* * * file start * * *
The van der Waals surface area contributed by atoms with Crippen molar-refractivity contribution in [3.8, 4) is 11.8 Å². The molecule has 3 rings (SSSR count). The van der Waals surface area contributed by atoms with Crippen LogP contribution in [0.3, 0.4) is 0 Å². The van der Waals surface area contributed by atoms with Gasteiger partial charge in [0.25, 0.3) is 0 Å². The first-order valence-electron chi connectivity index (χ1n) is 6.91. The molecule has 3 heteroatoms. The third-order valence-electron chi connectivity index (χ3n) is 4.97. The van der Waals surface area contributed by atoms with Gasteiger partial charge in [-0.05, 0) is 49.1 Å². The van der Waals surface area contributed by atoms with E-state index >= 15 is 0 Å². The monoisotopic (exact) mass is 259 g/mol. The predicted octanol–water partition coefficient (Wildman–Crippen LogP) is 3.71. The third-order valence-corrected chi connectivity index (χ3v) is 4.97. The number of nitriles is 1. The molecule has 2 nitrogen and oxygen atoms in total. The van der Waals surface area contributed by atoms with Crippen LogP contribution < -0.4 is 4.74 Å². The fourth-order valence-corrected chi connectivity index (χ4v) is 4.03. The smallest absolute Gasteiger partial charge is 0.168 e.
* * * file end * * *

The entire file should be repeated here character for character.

The van der Waals surface area contributed by atoms with Crippen molar-refractivity contribution in [3.8, 4) is 11.8 Å². The molecule has 3 rings (SSSR count). The van der Waals surface area contributed by atoms with Crippen LogP contribution in [0.3, 0.4) is 0 Å². The van der Waals surface area contributed by atoms with Gasteiger partial charge in [0.25, 0.3) is 0 Å². The first-order valence-electron chi connectivity index (χ1n) is 6.91. The molecule has 3 heteroatoms. The third-order valence-electron chi connectivity index (χ3n) is 4.97. The van der Waals surface area contributed by atoms with Gasteiger partial charge in [-0.05, 0) is 49.1 Å². The van der Waals surface area contributed by atoms with E-state index >= 15 is 0 Å². The monoisotopic (exact) mass is 259 g/mol. The predicted octanol–water partition coefficient (Wildman–Crippen LogP) is 3.71. The third-order valence-corrected chi connectivity index (χ3v) is 4.97. The number of nitriles is 1. The molecule has 2 nitrogen and oxygen atoms in total. The van der Waals surface area contributed by atoms with Crippen LogP contribution < -0.4 is 4.74 Å². The fourth-order valence-corrected chi connectivity index (χ4v) is 4.03. The smallest absolute Gasteiger partial charge is 0.168 e.